Weak Job Growth Took Wall Street by SurpriseOctober 7, 2015
U.S. employers have slowed hiring new workers over the last two months and wages fell in September.
The weak job growth took Wall Street by surprise. Payrolls outside of farming rose by 142,000 last month and August figures were revised sharply lower to show only 136,000 jobs added that month. Economists had expected job growth of 203,000 in September.
Federal Reserve (Fed) officials have been keeping a close eye on the jobs number for clues about when it would be appropriate to raise interest rates for the first time in more than nine years. The unemployment rate has been declining steadily, but that has come in significant part due to the lowest labor force participation rate in a generation.
Key takeaways this week:
- The news raises new doubts the economy is strong enough for the Fed to raise interest rates by the end of this year
- Until the Fed moves on raising rates, the market will continue to experience a higher than normal level of volatility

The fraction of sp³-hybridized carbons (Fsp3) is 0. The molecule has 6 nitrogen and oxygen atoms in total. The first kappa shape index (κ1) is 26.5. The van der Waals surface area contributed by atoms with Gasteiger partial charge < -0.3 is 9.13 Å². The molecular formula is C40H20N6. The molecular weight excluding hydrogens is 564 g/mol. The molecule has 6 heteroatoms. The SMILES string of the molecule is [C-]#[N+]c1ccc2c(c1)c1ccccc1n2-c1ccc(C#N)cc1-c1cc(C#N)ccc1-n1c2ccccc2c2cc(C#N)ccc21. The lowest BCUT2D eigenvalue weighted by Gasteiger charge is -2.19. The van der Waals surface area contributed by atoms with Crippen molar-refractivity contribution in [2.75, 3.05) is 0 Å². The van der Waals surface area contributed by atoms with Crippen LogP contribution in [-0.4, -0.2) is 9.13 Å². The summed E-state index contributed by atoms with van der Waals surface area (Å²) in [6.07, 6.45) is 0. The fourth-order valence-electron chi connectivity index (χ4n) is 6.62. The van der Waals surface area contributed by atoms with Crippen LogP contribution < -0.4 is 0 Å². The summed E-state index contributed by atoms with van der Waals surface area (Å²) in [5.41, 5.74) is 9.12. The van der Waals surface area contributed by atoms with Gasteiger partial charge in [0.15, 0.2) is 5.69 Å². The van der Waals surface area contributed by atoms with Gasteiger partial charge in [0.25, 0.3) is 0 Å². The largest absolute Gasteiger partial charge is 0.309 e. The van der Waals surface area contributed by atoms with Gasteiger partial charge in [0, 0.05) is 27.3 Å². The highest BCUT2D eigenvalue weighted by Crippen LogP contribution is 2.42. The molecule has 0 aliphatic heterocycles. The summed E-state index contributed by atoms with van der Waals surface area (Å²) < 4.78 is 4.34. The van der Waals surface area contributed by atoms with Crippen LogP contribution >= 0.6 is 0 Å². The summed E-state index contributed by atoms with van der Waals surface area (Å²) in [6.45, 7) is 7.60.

- Events happening in the rest of the world are affecting the U.S. economy
- Past performance is no guarantee of future results, and the opinions and other information in the investment commentary are as of October 7, 2015. This summary is intended to provide general information only and is reflective of the opinions of Commerce Trust Company Investment Policy Committee. This material is not a recommendation of any particular security, is not based on any particular financial situation or needs, and is not intended to replace the advice of a qualified attorney, tax advisor or investment professional. Diversification does not guarantee a profit or protect against all risk. Commerce does not provide tax advice or legal advice to customers. Consult a tax specialist regarding tax implications related to any product and specific financial situations.
The government's jobs report last Friday was the weakest since December 2013, but in the long run it simply gives the Federal Reserve (Fed) more runway to work with in determining the timing of anticipated interest rate hikes.